‘The aspiration to explicit Narrative self-articulation is natural for some – for some, perhaps, it may even be helpful – but in others it is highly unnatural and ruinous. My guess is that it almost always does more harm than good – that the Narrative tendency to look for story or narrative coherence in one’s life is, in general, a gross hindrance to self-understanding: to a just, general, practically real sense, implicit or explicit, of one’s nature. It’s well known that telling and retelling one’s past leads to changes, smoothings, enhancements, shifts away from the facts, and recent research has shown that this is not just a human psychological foible. It turns out to be an inevitable consequence of the mechanics of the neurophysiological process of laying down memories that every studied conscious recall of past events brings an alteration.46 The implication is plain: the more you recall, retell, narrate yourself, the further you risk moving away from accurate self-understanding, from the truth of your being. Some are constantly telling their daily experiences to others in a storying way and with great gusto. They are drifting ever further off the truth. Others never do this, and when they are obliged to convey facts about their lives they do it clumsily and uncomfortably and in a way that is somehow essentially narrative-resistant.
Certainly Narrativity is not a necessary part of the ‘examined life’ (nor is Diachronicity), and it is in any case most unclear that the examined life, thought by Socrates to be essential to human existence, is always a good thing. People can develop and deepen in valuable ways without any sort of explicit, specifically Narrative reflection, just as musicians can improve by practice sessions without recalling those sessions. The business of living well is, for many, a completely non-Narrative project. Granted that certain sorts of self-understanding are necessary for a good human life, they need involve nothing more than form-finding, which can exist in the absence of Narrativity; and they may be osmotic, systemic, not staged in consciousness.’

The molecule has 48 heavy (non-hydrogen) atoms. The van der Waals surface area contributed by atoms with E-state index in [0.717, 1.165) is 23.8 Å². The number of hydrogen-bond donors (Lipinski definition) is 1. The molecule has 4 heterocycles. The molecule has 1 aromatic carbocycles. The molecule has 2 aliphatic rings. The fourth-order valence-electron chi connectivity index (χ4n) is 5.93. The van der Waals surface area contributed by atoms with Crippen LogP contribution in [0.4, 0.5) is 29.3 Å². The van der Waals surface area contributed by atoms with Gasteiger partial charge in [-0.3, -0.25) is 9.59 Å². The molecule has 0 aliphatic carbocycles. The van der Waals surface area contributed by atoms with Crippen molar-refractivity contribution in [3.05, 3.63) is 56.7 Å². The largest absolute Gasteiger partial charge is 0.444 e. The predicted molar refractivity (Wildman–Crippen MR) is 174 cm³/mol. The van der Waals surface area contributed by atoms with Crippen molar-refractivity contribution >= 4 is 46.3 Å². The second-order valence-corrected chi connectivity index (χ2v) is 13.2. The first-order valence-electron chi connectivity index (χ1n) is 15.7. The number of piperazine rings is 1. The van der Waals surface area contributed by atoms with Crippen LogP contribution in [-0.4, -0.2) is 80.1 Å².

We have every reason, then, to doubt (contra Caroll above) that to live a good and meaningful and ethical life requires one to live their life as a narrative. In fact, those non-narrativists may just be in a place to live a more ethical life, given the considerations above. I’ll quote Strawson in conclusion (and at this point, with all my quoting, you hardly even need to go read his essays, but you should, of course):
‘There is one sense in which Episodics are by definition more located in the present than Diachronics, so far as their self-experience is concerned, but it does not follow, and is not true, that Diachronics are less present in the present moment than Episodics, any more than it follows, or is true, that in the Episodic life the present is somehow less informed by or responsible to the past than it is in the Diachronic life. What is true is that the informing and the responsiveness have different characteristics and different experiential consequences in the two cases. Faced with sceptical Diachronics, who insist that Episodics are (essentially) dysfunctional in the way they relate to their own past, Episodics will reply that the past can be present or alive in the present without being present or alive as the past. The past can be alive – arguably more genuinely alive – in the present simply in so far as it has helped to shape the way one is in the present, just as musicians’ playing can incorporate and body forth their past practice without being mediated by any explicit memory of it.’